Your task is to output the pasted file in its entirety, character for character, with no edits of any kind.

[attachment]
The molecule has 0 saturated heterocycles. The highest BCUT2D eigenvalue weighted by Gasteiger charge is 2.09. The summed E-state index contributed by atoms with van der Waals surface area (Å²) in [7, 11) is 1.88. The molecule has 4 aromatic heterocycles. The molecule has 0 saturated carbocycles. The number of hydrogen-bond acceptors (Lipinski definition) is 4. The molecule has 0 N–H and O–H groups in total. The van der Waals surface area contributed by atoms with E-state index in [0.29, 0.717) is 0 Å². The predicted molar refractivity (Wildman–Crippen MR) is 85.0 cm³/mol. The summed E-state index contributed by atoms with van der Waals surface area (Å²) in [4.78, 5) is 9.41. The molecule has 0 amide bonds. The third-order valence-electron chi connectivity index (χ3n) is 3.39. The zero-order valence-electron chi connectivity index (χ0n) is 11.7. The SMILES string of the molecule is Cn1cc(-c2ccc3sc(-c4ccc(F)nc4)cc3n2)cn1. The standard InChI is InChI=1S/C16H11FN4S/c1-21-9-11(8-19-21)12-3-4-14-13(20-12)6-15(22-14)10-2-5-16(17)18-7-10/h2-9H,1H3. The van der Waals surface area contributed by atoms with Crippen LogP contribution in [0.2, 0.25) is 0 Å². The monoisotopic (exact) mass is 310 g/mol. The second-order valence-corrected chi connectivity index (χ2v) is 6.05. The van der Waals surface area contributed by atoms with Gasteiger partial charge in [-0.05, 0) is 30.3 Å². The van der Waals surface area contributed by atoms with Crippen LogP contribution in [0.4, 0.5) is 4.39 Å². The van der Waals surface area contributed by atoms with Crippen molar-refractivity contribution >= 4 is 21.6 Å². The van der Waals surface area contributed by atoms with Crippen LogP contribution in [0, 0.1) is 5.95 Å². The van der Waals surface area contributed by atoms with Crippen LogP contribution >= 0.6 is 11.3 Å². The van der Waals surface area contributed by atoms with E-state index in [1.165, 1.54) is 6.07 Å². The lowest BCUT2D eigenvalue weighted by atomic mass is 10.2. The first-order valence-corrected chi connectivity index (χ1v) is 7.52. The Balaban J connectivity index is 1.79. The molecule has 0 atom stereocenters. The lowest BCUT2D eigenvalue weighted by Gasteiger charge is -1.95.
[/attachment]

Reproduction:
The molecule has 0 saturated heterocycles. The highest BCUT2D eigenvalue weighted by Gasteiger charge is 2.09. The summed E-state index contributed by atoms with van der Waals surface area (Å²) in [7, 11) is 1.88. The molecule has 4 aromatic heterocycles. The molecule has 0 saturated carbocycles. The number of hydrogen-bond acceptors (Lipinski definition) is 4. The molecule has 0 N–H and O–H groups in total. The van der Waals surface area contributed by atoms with E-state index in [0.29, 0.717) is 0 Å². The predicted molar refractivity (Wildman–Crippen MR) is 85.0 cm³/mol. The summed E-state index contributed by atoms with van der Waals surface area (Å²) in [4.78, 5) is 9.41. The molecule has 0 amide bonds. The third-order valence-electron chi connectivity index (χ3n) is 3.39. The zero-order valence-electron chi connectivity index (χ0n) is 11.7. The SMILES string of the molecule is Cn1cc(-c2ccc3sc(-c4ccc(F)nc4)cc3n2)cn1. The standard InChI is InChI=1S/C16H11FN4S/c1-21-9-11(8-19-21)12-3-4-14-13(20-12)6-15(22-14)10-2-5-16(17)18-7-10/h2-9H,1H3. The van der Waals surface area contributed by atoms with Crippen LogP contribution in [0.2, 0.25) is 0 Å². The monoisotopic (exact) mass is 310 g/mol. The second-order valence-corrected chi connectivity index (χ2v) is 6.05. The van der Waals surface area contributed by atoms with Gasteiger partial charge in [-0.05, 0) is 30.3 Å². The van der Waals surface area contributed by atoms with Crippen LogP contribution in [0.4, 0.5) is 4.39 Å². The van der Waals surface area contributed by atoms with Crippen molar-refractivity contribution >= 4 is 21.6 Å². The van der Waals surface area contributed by atoms with Crippen LogP contribution in [0, 0.1) is 5.95 Å². The van der Waals surface area contributed by atoms with Crippen LogP contribution >= 0.6 is 11.3 Å². The van der Waals surface area contributed by atoms with E-state index in [1.165, 1.54) is 6.07 Å². The lowest BCUT2D eigenvalue weighted by atomic mass is 10.2. The first-order valence-corrected chi connectivity index (χ1v) is 7.52. The Balaban J connectivity index is 1.79. The molecule has 0 atom stereocenters. The lowest BCUT2D eigenvalue weighted by Gasteiger charge is -1.95.